The cross town games always have a bit of extra spice, but I think both sides also respect the other. The Titans have some great athletes, and the games must always be a pretty good watch for the neutral! I think the return match between us later this season has the potential to decide who finishes top in our division so there will be more than just bragging rights riding on it for both sides.

We also have a friendly rivalry going with the Aylesbury Vale Spartans. They’re a great bunch of guys who gave us some of our first friendly matches when we were setting up the team. These days we’re both playing at a much higher standard and they’re always close encounters.

Image courtesy of James Brewerton

We’re increasingly seeing UK teams traveling abroad to play in international tournaments. Is this something the Phantoms are looking at doing?

I think now that we’re pretty well established it could be something we consider in the future. Unless of course going to Cardiff counts? In which case we’re already part of the international jet set! Ultimately though it would come down to a team decision, if the desire is there I’m sure we could make it happen.

Outside of the BAFA league the Phantoms will also be competing in the Outlaw Flag League this year. We’re looking forward to playing some different teams and are hoping we have a good showing during the tournament.

Where do you see the Phantoms organisation in five years time?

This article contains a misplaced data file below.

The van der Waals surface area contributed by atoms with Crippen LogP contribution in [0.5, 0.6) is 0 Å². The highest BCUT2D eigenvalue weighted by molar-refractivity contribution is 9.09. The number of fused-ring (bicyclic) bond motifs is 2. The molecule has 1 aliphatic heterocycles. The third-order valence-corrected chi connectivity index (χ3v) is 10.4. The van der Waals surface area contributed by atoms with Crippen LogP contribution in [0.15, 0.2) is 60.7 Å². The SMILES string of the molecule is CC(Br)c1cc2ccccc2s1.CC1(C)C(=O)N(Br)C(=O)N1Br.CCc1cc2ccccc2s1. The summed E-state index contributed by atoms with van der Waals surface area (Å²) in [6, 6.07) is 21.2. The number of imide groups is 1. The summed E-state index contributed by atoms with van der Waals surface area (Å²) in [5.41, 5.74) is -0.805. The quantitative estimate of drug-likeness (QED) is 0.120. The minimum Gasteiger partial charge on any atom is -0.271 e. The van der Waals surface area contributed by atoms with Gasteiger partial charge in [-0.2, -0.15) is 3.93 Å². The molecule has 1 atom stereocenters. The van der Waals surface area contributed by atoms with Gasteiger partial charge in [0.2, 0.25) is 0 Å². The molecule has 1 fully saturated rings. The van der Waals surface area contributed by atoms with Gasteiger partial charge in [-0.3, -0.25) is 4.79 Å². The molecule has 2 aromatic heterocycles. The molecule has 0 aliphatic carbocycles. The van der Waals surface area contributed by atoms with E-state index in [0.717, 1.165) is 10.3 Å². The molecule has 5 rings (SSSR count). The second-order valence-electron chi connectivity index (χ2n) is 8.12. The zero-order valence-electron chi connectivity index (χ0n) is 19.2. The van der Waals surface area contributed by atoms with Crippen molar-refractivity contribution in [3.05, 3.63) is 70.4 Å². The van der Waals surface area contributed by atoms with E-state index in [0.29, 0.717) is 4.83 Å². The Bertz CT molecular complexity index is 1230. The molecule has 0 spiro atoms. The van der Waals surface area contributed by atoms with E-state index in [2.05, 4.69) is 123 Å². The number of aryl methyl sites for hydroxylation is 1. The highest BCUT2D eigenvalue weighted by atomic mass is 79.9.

In five years, hopefully we’re viewed as part of the furniture in the top tier of the league, making regular playoff appearances. I’d like to hope the Phantoms would still have the same philosophy to inclusivity and is still viewed by those outside the team as the “tight knit” group you mention earlier.

During our first 5 years we have at times considered expanding the club to include a youth set up, or a women’s team. At the time we felt that getting the mixed adult team to a point where it was consistently winning was important. Perhaps if that consistency continues the expansion to include a further team would be possible.

Image courtesy of Howard Goldberg

Where do you see yourself in relation to the future of the sport?

I never plan too far ahead for myself, I really enjoy coaching, and if the players will have me I hope I can continue to be part of the Phantoms. There is a lot for the team to go on and achieve, and I’d love to be a part of that.

Lastly Jon, if you could offer words of advice to disabled people wishing to get involved in flag. What advice would you give?

I think there’s probably some advice to disable people and clubs around the country. To disabled people, if you’re interested in the sport and think you have something to add then find your local club and introduce yourself. Running a club, coaching players, managing game days can be hard work, but most clubs would be grateful for some help.

To clubs around the country, I think all of us involved with the sport have a duty to increase its participation. No matter what your perceptions are of someone’s ability if they have a passion for the sport they will probably be able to add something either on the pitch, on the sidelines or behind the scenes.

Thanks Jon and all the best in the future.

Image courtesy of Jon Hollowell